ZINWA’s motto:-”Water is Life” is emblazoned on ZINWA vehicles and office walls. The irony is amazing.  An institution mandated to facilitate accessibility of water is now infamous for denying people their right to life. People continue to die because they are being denied water, a basic human necessity.

How many people will have to die for ZINWA to act and provide people with safe water?

Zimbabwe 2008

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Thursday, November 6th, 2008 by Dennis Nyandoro

The year 2008 in Zimbabwe has been just like a weekend packed with events and a lot of activities that one can quickly forget. Like watching soccer: more injuries, more scores, more yellow and red cards, tricks, penalties – all in 90 minutes!

However, we are now in November, only about seven weeks left to call it off. We have traveled a long way with no foot steps to show where we were coming from. So Zimbabweans will be celebrating Christmas 2008 with no government in place, no drugs in hospitals, no withdrawal and deposit slips as some of these banks are requesting customers to bring their own.

No water from suburbs around town, no electricity, no education for our children, no official school holidays as children are already on holiday, no teachers, no money, no food, no jobs, no industries operating, no doctors and nurses as they are striking, no fertilizers for the new farmers.

But we have plenty of mosquitoes, uncollected garbage, sewage canals, political parties, empty promises, queues, unprotected boreholes/wells, illegal structures as people can no longer afford to pay rentals being charged in foreign currency, dumping sites known as (kumarabu) and deforestation. Just take a look at the area between Jaggers Msasa and the Mabvuku turn-off.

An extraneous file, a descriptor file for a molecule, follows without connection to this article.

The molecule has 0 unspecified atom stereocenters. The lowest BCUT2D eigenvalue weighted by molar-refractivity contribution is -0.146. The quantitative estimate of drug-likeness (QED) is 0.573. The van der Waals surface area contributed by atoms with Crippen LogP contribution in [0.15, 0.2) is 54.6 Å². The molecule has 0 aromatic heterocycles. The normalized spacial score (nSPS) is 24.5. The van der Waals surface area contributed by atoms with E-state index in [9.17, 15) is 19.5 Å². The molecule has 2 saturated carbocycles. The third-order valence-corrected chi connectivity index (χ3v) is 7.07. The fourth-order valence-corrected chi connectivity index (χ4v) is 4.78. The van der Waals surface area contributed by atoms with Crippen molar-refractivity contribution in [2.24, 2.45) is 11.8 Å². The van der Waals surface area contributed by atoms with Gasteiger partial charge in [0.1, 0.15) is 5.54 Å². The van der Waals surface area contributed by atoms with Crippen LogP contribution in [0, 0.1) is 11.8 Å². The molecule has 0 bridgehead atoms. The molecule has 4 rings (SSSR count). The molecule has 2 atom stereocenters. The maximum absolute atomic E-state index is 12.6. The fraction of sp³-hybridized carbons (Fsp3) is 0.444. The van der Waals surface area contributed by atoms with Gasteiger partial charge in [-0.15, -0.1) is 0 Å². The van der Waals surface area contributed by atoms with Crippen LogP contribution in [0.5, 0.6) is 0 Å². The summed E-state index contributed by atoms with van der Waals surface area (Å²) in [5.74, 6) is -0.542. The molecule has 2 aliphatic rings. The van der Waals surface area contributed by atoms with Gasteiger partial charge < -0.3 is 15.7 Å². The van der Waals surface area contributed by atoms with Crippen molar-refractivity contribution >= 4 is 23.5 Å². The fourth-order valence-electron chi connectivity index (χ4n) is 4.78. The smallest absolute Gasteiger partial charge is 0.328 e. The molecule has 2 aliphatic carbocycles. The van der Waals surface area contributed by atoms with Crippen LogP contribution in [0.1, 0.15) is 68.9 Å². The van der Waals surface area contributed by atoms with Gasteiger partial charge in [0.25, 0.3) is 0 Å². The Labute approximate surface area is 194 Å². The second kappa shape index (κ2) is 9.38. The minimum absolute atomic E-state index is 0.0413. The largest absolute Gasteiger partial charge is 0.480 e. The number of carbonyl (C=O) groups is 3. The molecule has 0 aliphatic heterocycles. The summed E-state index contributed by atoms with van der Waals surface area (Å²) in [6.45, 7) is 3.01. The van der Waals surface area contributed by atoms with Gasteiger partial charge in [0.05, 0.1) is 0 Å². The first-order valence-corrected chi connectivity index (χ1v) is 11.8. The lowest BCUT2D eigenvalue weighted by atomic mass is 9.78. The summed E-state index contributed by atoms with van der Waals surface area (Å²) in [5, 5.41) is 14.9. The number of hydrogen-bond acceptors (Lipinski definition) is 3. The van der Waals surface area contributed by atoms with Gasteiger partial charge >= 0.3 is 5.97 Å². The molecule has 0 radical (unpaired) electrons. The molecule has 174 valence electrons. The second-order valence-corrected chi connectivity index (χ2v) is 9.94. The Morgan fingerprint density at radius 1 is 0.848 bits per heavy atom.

A blessing in disguise

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Thursday, November 6th, 2008 by Dennis Nyandoro

People in Zimbabwe’s high density suburbs (townships) around town are now geared for the rainy season and land preparation. These preparations are being done to small pieces of open land that they have allocated to themselves.

But because of scarcity, unavailability and high prices pegged in US dollars few people have any fertilizer. However, there was the introduction of organic/urea fertilizer sometime last year from China to Zimbabwe. Though this was not taken seriously by most farmers in the country, maybe because of the source it was coming from, or because it was their first time and they were afraid of destroying their crops from the specifications which were complicated.

But Zimbabweans are so creative to quickly adjust to the situation. There is raw sewage coming out of the burst drainage pipes and people are making some canals to divert waste to these small pieces of land (A3s). I have seen people with sacks full of dried sewer matter wheeling it in push carts to their fields to act as manure or organic fertilizer.

The City Council used to clear the roadside drains in preparation for the rainy season but due to shortages of trucks and fuel they can no longer do that. People have taken over the duty of not only clearing but collecting manure for the benefit of their small pieces of land. But think of the stench smell when it rains and they want to weed the fields dressed with this unprocessed organic fertilizer.

The government should have taken this food security seriously and made agricultural inputs like fertilizers and seeds much cheaper so that they can be affordable by everyone and boost the food production in the country.